Part of me thought that I could just ignore the 10th anniversary of 9/11. Part of me wants to. Not because it wasn’t a tragedy, not because it wasn’t a moment I’ll remember forever, and not because it forever changed my life as a human and as an American.
Rather, I want to ignore the 10th anniversary of 9/11 because of this sort of thing….
9/11 “Americana” themed decorations for your home, courtesy of iParty, including a 9-11 sign where the 11 is made of the silhouette of the twin towers
Political ad by Herman Cain, a Republican Presidential hopeful who was busy sitting on his ass as a retired CEO in the South on 9/11 and had nothing to do with the 9/11, the healing process, or the recovery
The reason I’m upset is that this is so typically American….complete, utter, crass commercialization and exploitation of an international tragedy for monetary gain, political advantage, and the highest possible television ratings. In short, trying to make the best tragedy porn for personal gain.
In general, I’m fairly proud to be an American. I love that I can have the right, the obligation to criticize my government. That I CAN speak that criticism without fear of reprisal or jail. I love Target, New Orleans Jazz, trolley cars in San Francisco, Disney, McDonald’s and Buffy the Vampire Slayer. I love to drive and equate a car with freedom. I often think bigger is better. I am thrilled to be from Massachusetts; home of the American Revolution, the first public library and public school, MIT, the Red Sox, and the first state to legalize gay marriage. I want my daughters to share that heritage.
I also love New York with all my heart (except the Yankees…I *am* a BoSox fan, after all–side note for non-Americans; the NY/Boston baseball rivalry is old and taken quite seriously by fans). I’ve been lucky enough to live in New York for a time–July of 2002 until January of 2003.
Yes, I remember where I was on 9/11. But you know what? Apart from my friends and I imagine my daughters, who will one day have to ask me for a school project (much as I was told to ask my parents where they were when they learned JFK was shot), no one cares.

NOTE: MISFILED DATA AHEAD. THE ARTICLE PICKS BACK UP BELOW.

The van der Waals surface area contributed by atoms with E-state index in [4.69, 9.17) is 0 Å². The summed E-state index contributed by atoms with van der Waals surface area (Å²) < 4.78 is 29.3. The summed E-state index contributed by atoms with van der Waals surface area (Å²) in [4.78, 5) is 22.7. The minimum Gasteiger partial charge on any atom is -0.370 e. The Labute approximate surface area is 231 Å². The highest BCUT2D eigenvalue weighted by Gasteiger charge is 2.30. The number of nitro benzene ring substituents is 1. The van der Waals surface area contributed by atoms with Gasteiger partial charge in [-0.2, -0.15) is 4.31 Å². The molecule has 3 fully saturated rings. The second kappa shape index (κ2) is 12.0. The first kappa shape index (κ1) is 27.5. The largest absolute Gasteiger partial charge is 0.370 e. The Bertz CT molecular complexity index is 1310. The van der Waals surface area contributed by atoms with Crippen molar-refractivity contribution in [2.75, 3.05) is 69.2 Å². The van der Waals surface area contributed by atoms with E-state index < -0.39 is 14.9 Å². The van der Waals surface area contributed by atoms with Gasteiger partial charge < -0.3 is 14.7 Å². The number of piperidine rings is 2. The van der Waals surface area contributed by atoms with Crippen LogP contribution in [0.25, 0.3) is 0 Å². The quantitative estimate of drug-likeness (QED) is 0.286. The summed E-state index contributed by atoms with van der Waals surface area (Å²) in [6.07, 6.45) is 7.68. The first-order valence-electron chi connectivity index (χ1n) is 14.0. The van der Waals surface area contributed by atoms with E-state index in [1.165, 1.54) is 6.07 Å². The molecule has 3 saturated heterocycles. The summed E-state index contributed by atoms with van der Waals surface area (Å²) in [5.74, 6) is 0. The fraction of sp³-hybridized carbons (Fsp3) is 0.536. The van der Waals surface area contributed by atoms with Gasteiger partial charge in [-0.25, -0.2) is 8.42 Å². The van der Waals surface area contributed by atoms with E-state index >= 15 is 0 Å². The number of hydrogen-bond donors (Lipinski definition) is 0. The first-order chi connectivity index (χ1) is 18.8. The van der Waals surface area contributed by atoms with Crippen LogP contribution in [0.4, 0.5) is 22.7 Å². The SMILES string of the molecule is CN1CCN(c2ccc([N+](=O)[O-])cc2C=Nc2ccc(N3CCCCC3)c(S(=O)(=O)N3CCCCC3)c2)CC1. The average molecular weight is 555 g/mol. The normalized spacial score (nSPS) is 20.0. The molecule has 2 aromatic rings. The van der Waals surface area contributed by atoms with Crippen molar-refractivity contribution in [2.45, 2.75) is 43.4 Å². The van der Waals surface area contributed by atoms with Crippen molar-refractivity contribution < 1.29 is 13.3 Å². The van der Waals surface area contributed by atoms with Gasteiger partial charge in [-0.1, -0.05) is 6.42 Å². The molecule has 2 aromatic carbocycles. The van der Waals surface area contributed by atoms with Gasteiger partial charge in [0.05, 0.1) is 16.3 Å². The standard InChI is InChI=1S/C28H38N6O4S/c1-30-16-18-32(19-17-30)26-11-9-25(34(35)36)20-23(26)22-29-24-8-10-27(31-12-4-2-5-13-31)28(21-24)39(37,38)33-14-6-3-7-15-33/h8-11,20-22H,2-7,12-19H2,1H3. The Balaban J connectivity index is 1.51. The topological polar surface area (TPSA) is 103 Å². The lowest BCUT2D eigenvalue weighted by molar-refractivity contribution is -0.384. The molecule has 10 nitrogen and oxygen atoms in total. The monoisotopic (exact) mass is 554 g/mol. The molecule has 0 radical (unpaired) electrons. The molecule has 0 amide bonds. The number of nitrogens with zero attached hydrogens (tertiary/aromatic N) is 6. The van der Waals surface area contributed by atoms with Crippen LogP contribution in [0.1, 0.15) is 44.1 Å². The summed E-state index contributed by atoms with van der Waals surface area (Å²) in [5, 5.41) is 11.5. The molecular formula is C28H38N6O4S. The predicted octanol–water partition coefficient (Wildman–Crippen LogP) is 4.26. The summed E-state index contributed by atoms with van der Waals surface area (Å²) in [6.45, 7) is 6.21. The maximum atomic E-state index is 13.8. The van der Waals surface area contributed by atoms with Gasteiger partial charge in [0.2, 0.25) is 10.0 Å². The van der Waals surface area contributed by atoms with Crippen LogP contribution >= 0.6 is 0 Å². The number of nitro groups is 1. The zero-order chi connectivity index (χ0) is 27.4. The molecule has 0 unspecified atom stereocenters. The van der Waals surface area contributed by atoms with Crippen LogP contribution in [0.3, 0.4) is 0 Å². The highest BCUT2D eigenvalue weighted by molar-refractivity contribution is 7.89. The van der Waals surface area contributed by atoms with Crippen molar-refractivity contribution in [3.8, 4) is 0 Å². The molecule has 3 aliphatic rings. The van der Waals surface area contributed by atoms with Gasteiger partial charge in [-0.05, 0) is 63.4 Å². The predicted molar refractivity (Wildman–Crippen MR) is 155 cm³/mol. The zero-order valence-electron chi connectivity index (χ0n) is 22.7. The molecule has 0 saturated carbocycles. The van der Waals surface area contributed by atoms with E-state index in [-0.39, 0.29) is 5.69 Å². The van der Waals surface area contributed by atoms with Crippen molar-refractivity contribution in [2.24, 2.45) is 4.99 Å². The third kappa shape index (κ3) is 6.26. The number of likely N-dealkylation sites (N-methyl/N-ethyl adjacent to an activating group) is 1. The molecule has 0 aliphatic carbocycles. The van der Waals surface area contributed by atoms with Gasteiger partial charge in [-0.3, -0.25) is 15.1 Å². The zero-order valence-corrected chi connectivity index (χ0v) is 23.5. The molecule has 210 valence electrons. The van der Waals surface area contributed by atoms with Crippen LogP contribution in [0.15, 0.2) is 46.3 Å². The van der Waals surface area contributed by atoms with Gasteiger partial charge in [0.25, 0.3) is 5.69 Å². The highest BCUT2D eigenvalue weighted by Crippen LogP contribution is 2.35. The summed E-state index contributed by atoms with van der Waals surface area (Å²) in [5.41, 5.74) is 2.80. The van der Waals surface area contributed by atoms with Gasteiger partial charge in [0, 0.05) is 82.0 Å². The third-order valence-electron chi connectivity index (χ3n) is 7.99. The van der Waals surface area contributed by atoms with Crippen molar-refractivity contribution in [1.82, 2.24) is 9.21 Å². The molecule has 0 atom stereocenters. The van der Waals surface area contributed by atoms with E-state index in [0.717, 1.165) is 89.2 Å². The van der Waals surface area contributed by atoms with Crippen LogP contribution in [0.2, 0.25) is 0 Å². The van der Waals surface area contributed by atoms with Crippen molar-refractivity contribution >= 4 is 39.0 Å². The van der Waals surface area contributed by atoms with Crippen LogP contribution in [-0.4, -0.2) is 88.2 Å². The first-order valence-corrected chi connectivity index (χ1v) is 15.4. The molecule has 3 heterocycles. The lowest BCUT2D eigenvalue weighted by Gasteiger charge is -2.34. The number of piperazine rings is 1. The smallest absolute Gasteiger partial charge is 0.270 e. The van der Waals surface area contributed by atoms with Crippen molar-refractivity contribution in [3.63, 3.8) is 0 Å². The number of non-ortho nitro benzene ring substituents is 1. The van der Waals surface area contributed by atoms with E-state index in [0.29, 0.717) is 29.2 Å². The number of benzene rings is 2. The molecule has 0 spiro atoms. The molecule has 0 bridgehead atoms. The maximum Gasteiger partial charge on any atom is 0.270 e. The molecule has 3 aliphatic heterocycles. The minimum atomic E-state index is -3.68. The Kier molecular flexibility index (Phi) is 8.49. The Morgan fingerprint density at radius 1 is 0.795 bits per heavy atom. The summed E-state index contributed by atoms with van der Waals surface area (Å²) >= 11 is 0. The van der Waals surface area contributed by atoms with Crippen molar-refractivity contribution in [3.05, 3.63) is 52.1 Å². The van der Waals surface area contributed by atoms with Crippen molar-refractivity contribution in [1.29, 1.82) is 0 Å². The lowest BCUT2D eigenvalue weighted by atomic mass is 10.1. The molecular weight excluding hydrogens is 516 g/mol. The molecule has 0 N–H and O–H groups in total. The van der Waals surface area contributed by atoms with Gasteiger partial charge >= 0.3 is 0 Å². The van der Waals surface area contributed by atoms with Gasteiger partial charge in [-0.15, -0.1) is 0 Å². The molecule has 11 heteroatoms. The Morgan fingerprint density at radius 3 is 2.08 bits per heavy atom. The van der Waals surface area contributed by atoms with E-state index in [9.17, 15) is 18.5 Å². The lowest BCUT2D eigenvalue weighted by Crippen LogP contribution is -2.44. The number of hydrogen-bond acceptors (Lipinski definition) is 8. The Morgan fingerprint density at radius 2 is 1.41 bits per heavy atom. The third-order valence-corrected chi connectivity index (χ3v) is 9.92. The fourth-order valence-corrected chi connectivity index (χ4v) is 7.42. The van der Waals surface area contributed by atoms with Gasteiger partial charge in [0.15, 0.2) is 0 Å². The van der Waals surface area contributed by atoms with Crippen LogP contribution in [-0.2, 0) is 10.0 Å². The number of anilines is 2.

What I want to share is where I was on the FIRST anniversary of 9/11. I was living in New York City, in Queens. I woke up the morning of 9/11/02 when my clock radio began to blare. But instead of Z100’s normal pop, I heard a list of names being called out. I turned on the tv, where the same list continued to be read. Name after name of those taken before their time. Somberly, I showered. I dressed. I drove to the subway, and my car’s radio continued the list of names I couldn’t quite bear to stop hearing. I rode the subway, noticing my fellow passengers all seemed equally subdued. There was no swearing, no one playing their discman too loudly, no one gossiping with a friend. Just a subway car of strangers all seemingly lost in their own thoughts. I got out at my normal stop just before Times Square, where I worked for a Broadway ticket discounter.
Times Square, almost always busting and busy, was practically a ghost town. When I heard a cab hit their horn, and the noise was jarring, rather than fading into the cacophony that normally was any city block in Manhattan. The huge tv screen the dominates one end of Times Square continued to show the reading of names, flashing each name at the bottom of the screen as it was read. This was at least two hours since I had gotten up.
I don’t know how long it takes to read over 3,000 names. But I know how hearing those names made me feel…of the sadness I felt that day.
It was an honest kind of grief. I had grown up watching NYC on television, reading about it in books and dreaming of visiting it. I did not live in New York on 9/11, but I came to know those who did, who did lose loved ones.
On that first anniversary, I didn’t feel like I was being sold pre-packaged loss or grief.
I’ve spent the last week hearing “personal stories” of 9/11 widows. I passed a people magazine cover emblazoned with “9/11 children”…making money off the stories of children whose mother’s were pregnant with them on 9/11 and who lost fathers that day. There are countless new items, made for tv movies, and “documentaries” competing for the highest ratings. Every time I turn on the news or check a news related website I can’t escape 9/11. I can’t even go into iParty for Halloween decorations without them trying to sell me some red, white and blue grief tailor made for my home.
The 10th anniversary of 9/11 does deserve remembrance. But not in this commercial, spoon-fed, pre-digested for the masses way.
I hate that my dominant thought on this anniversary is that I wish I were anywhere but in the US. Where I could grieve without being sold a bill of goods, a political agenda, or a big heaping serving of nausea at the way my country is defiling its own memory.
Never forget? As if I ever could.